Desert Warbler

Asian Desert Warbler  Sylvia nana

Etymology :

  • Sylvia : Latin word for “woodland sprite, little bird, warbler “
  • Nana : Latin word for “dwarf” 

Vernacular Name : Guj: Rana fudki, Ran sweth kanth, Mar: Valvanti Vatvatya

 Distribution inIndia: Winter Visitor in North West India.

Description: Size:11.5cm.It is a small and compact, rather short-tailed warbler with relatively short wings. The nominate race in breeding is drab greyish-brown above, with distinct rufous-orange rump and uppertail-coverts; innermost tertials rufous-brown with blackish shaft area, ill-defined greyish-sandy to sandy-orange fringes; rest of remiges centered blackish-brown, fringes creating sandy-orange wing panel; upperwing-coverts brownish-grey, fringed sandy grey; largest alula feather blackish with narrow whitish-sandy fringe, fringe broader on middle feather and broadest on smallest one; tail pattern distinctive, outermost feather largely white, adjacent one with blackish center, broad white fringe on outer web and large edge on inner web, central feather pair rufous-orange with blackish shaft area, narrow sandy fringes; throat and underparts whitish, buffier on flanks and vent, duskier greyish-brown on breast side; iris bright yellow, orbital ring dull yellow with inner skin blackish, eyering whitish; bill with blackish culmen and tip, pale pinkish-yellow cutting edges of upper mandible and basal three-quarters of lower mandible; legs yellowish. Non-breeding plumage is as breeding, but with colder grey upperparts, whiter underparts. Both the sexes are similar.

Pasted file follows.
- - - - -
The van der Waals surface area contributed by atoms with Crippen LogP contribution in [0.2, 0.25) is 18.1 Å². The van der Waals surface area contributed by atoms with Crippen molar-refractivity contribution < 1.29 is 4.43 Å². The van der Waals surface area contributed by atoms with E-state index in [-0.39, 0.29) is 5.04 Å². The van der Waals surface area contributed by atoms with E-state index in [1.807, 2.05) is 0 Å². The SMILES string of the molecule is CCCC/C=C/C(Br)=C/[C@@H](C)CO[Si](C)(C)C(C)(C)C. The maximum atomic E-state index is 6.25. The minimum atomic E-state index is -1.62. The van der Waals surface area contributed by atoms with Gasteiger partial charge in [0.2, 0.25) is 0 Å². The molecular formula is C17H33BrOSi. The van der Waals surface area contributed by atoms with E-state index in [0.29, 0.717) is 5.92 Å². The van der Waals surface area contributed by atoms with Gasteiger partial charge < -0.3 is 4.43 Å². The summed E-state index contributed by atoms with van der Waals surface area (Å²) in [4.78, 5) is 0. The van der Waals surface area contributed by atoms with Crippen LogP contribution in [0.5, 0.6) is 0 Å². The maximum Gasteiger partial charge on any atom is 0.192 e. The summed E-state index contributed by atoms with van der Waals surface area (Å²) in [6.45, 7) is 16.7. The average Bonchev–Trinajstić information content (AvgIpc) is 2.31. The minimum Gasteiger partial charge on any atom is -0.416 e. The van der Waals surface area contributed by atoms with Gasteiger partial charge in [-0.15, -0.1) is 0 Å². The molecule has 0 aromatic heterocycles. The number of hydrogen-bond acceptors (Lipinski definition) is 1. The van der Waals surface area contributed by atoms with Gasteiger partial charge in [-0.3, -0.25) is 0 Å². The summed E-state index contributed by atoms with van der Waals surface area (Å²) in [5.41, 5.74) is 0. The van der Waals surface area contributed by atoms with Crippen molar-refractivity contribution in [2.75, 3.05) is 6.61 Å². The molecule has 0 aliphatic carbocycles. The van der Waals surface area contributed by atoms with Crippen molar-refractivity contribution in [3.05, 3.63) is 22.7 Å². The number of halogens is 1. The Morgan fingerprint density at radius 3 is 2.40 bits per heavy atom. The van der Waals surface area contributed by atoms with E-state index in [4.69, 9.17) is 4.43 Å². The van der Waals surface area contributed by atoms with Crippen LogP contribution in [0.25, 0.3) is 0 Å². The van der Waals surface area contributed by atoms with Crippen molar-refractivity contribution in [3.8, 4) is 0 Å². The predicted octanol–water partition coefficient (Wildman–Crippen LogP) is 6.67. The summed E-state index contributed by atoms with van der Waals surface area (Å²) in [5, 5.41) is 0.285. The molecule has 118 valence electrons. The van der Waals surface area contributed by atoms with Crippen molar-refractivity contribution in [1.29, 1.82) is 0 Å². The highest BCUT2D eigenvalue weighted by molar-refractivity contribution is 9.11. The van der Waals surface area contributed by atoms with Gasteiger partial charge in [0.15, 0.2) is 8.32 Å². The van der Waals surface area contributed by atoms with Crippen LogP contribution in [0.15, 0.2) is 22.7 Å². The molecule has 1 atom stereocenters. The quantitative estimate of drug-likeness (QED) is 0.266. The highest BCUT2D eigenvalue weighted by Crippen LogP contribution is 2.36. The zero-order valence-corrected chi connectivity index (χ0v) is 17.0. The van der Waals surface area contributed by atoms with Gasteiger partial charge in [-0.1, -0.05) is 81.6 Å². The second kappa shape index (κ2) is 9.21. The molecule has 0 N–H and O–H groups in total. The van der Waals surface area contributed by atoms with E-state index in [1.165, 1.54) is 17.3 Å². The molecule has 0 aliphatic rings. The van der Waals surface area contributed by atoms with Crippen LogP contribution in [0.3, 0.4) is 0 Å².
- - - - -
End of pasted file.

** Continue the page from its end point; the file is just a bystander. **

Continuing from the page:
Habitat : It is found in steppe-desert and semi-desert areas, low scrub and grasses, usually in sandy terrain, less frequently on stony soils. During non-breeding times found in wadis and open areas with scattered bushy acacias and scrub and low halophytic vegetation.

Food Habits: It eats small insects, also some seeds and berries. Invertebrate food includes adult and larval butterflies and moths, spiders , bugs , ants and beetles. It forages mainly on ground or at low height, gleans items from scrub, grasses and low bushes, or picks them directly from ground and from among roots. It follows Shrikes, Turdoides Babblers, bee-eaters and wheatears to prey on insects disturbed by them and to take advantage of early warning against predators.

Breeding Habits: They breed in Apr in Turkmenistan. They are monogamous; solitary, territorial breeder. In song flight, male rises above ground and descends in parachuting manner, bill and tail raised; also performs more horizontal, almost hovering song flight; during perched song, usually spreads and partially raises tail to show white edges and tips. The male builds “cock nests” from grass stems, twigs and leaves, lined with finer grass, fibers and down, the nest is firmly anchored above ground in low scrub. They lay a clutch of 4–6 eggs, incubation by both sexes.